Not all monitors are the same.

Those colorful birds featured in years of ViewSonic monitor ads must have left an imprint in my sub-consciousness. ViewSonic monitors often win good reviews, and even the average reviews tend to rate ViewSonic as good, so I figured it was worth getting one, a 20G. I liked it so I got another, a PT 810. When it was time to get a large monitor for the FLAAR office in Germany ViewSonic was a natural choice. I settled on a 21 PS since this had a reasonable price (costs of computer equipment in Europe are normally inflated).

Currently FLAAR has about nine ViewSonic monitors.

With large format digital images it becomes necessary to have dual monitors. The rollouts created by the Better Light are of such high quality that they really need their own monitor to appreciate them. A second monitor is needed as a parking place for icons and reference material.

ViewSonic MonitorPeople in the Macintosh world have long been accustomed to multiple monitors. Jim Robinson, who is the artistic designer behind the BCC+FLAAR Web sites at the beginning, has three monitors. The FLAAR office has two monitors on the main Macintosh machine that creates all the scans for our Web sites.
If a single rollout will fill one entire monitor, think of the demand placed upon the system by a panorama the quality of 4x5 format. These photographs can be enlarged to 3-feet high by 7 feet long with ease. It will take two monitors just to display 90-degrees of the full 360-degree picture.

When people begin going for dual monitors, lots of these will be ViewSonic. In the meantime, since this present generation of Apple PowerBook will accept only one monitor, I at least want this one external monitor to be relatively ample size, unless I get tempted by the ultra-wide monitors that I have seen reviews of; I believe they are Sony. But ViewSonic has a 29" monitor. Now here is the perfect sized screen for viewing a rollout image if you are limited to just one monitor. Unfortunately don’t have one.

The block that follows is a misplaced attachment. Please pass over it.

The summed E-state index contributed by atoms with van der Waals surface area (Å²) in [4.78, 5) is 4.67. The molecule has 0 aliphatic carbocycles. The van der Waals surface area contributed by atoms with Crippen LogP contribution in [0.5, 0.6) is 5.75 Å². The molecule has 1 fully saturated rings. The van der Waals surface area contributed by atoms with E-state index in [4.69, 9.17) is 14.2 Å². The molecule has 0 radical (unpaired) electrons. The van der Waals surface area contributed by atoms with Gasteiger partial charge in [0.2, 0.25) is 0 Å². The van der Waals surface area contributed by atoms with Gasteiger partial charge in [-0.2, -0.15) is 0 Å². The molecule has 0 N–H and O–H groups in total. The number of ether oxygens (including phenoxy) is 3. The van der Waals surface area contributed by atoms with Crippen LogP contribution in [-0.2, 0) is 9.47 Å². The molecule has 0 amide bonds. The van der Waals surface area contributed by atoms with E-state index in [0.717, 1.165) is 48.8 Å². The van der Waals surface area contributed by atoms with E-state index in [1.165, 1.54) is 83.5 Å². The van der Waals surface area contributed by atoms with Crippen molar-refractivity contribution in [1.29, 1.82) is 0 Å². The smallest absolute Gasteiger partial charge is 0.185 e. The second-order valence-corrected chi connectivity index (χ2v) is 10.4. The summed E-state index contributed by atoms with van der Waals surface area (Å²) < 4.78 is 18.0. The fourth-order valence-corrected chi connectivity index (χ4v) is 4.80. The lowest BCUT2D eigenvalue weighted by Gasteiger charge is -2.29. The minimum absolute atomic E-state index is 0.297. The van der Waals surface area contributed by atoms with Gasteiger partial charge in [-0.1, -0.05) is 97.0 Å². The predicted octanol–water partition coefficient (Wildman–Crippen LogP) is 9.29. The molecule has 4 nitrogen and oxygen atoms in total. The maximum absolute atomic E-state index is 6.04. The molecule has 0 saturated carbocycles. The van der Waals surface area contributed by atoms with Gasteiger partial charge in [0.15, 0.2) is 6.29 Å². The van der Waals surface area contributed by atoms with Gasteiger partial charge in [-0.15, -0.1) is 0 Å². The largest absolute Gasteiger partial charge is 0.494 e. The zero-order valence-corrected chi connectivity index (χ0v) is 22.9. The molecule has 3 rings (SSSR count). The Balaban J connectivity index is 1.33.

Multiple monitors is one of the few features of the Mac world which has not really been readily available to the PC world. But that was all changed when the new versions of the various Windows operating systems become available recently. Supposedly the new Windows will support up to eight monitors.

Soon museums, art historians, archaeologists, architects, architectural historians, will catch up with desktop publishing people who already have dual monitors. Digital images as large and magnificent as those produced by the Better Light or Cruse scanners will encourage this switch to dual monitors.

So today (2003) FLAAR is initiating a long range process to decide which monitors it should recommend for the over 250,000 readers of this web site (that’s the annual readership, generating over 9,000,000 (nine million) hits and almost a million page views.

Barco used to be the popular monitor for high end graphics. It was replaced by the much cheaper LaCie. In the meantime Nec-Mitsubishi has come out with its SpectraView. Sony now offers the Sony Artisan Color Reference Monitor, GDM-C520K.

Cinema Display MAc Dual Cinema Display
Cinema Display at FLAAR facilities. Dual Cinema Display at Seybold tradeshow 02. They look stunning when new, but fall apart rapidly.

The monitors we know more about are from Totoku, provided from US Electronics. Contact is Madhu M. Reddy, phone at (952) 285-5720, or by e-mail We have several Totoku monitors in our facility. I personally like them better than some of the ViewSonic monitors we used to have (too much flicker from the ViewSonic). We can document that Totoku monitors have less flicker than ViewSonic since we have both: we stopped buying ViewSonic monitors after we experienced Tokoku monitors.


Last updated Jan. 10, 2002.
Previously updated Feb. 25, 1999; links added July 10, 1999.